Bow hunting is a journey

The end goal isn’t the sole purpose of bow hunting

As we begin another year of this column, I’ve been reflecting quite a bit about my personal journey of hunting with archery gear. Things have certainly changed in our sport since I first picked up a bow. Some of those changes are for the better and some not so much. One thing is certain though — as with everything else, change is inevitable if not always welcome. 

After more than three decades of shooting a stick and string and working in the archery industry, the basic tenets of archery remain the same. But the equipment, the business, and many of the new participants are drastically different.

Bow hunting means many different things to many people. For some it is simply a means to begin their hunting season early, providing an opportunity to get away from home and scout for the upcoming gun seasons. Some of these casual bow hunters only shoot their bow a few times before halfheartedly occupying a stand for a few hours a weekend hoping to stumble upon an animal. 

The journey and process

I’ve been in camp with people who have zero confidence in their ability to see game or capitalize on the opportunity if they do. For them it feels like a chore to maintain, tune, and become proficient with their gear. And this often shows in their lack of success in the field. Others are solely focused on the trophy animals and the gratification of posing with their kill on social media platforms or adding to their game room wall.

Each person has their own personal reasons for hunting with a bow. But for many of us who are committed to the sport, the journey and the process are as important if not even more so than the destination or the result. Note that I said journey and process. Because in its purest form that’s what bow hunting is really all about.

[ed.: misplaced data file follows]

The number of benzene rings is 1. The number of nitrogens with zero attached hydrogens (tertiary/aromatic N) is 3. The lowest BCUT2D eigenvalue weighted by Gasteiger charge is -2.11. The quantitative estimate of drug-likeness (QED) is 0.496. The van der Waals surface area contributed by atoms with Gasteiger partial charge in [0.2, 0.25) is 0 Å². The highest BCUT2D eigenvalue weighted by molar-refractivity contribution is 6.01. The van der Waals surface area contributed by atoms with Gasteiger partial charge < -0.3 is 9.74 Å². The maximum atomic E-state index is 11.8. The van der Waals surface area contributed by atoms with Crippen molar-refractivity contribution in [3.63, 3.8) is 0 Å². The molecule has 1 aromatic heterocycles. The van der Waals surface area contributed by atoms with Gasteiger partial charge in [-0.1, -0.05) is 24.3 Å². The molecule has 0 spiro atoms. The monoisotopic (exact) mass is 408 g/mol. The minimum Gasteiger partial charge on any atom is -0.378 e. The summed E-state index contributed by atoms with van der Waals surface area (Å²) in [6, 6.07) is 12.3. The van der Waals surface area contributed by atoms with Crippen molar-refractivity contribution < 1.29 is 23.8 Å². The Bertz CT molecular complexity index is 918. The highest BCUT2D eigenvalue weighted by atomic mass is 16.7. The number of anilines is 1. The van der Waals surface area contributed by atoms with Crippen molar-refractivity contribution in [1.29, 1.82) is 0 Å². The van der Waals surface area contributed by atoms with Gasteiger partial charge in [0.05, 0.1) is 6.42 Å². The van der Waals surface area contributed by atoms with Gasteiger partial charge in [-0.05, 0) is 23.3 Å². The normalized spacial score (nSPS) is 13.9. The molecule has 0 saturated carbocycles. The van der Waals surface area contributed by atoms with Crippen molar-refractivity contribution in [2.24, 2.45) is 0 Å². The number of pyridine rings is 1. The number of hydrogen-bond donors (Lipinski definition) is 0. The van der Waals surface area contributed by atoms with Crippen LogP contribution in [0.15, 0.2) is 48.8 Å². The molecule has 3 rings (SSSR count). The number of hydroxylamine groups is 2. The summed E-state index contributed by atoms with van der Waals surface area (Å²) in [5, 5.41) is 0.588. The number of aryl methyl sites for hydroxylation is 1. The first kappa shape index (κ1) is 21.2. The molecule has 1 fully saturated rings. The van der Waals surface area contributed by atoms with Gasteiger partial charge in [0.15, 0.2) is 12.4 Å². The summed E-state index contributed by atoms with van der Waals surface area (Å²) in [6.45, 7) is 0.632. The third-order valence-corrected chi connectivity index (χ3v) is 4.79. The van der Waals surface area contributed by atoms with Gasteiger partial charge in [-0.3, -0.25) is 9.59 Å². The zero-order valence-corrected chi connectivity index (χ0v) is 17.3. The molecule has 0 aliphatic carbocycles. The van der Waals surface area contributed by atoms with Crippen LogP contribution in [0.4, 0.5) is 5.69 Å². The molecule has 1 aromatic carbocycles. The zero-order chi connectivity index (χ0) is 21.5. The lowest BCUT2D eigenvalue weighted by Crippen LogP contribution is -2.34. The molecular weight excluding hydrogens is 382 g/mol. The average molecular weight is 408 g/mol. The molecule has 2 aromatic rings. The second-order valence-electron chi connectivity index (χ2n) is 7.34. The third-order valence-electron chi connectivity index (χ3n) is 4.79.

Preparation for the author’s first Wyoming antelope hunt helped foster his love for archery hunting. (Photo by Sammy Romano)

Don’t miss the point

Many people in today’s fast paced world of instant gratification have become so focused on the destination or result that they miss the entire point. Throughout this year’s column I will focus on these two elements in hopes of helping others to take the time to enjoy them both and the satisfaction that this brings. Where relevant, I will also reflect on my own personal journey. Each step along the way I’ve learned many lessons from both the equipment and the animals I’ve pursued (many of them the hard way).

Most of us don’t bow hunt because it is easy. And that’s a good thing because usually it isn’t. We as bow hunters must first place ourselves in extremely close proximity to an animal who has senses far more acute than our own. When we occupy the same close quarters as them, we are somewhere we are not meant to be. And the shot clock is often counting down fast. Once in range we have to draw and launch an arrow at the animal, striking it in a vital area, then trail it for a successful recovery. 

What drives you to bow hunt?

Bow hunting is a conscious choice to use a weapon that requires us to shrink the distance much closer and use additional skills to reach a successful conclusion. All of this doesn’t happen consistently by accident, but rather through a process that begins long before the hunter takes to the field on the first day of a hunt. Today’s equipment is certainly more efficient than when I started in the late 80s. But the basic tenets of proper form and much of the overall process are not.

Although this process is different for every hunter, many of us share certain common denominators. By sharing my process in upcoming installments, I hope to help you with yours. My journey really began when I first realized how important this process was in preparation for a big hunt in Wyoming back in the early 90s. 

Steve Borsa who worked as a manufacturer’s rep for Browning Archery had invited me to his lease in Kaycee, WY. I would be hunting with Bill Norton, who was the President of Browning (no pressure there!). 

As a kid who had only hunted the thick woods of Louisiana and Mississippi, heading out West with a bow, hunting for new species in more open terrain presented a huge challenge. Bear in mind this was before modern rangefinders. So practicing distance judgement was huge, especially for someone with little to no depth perception. 

After months of preparation, I successfully filled both my mule deer and doe antelope tags. And I fell in love with the process of archery itself. I will elaborate on this hunt in next month’s column. But suffice to say, it helped me to grow as a bow hunter in many ways.

About Sammy Romano 53 Articles
Sammy Romano is a lifelong hunter who has worked in the archery industry for more than 24 years. His expertise includes compounds and crossbows. He can be reached at

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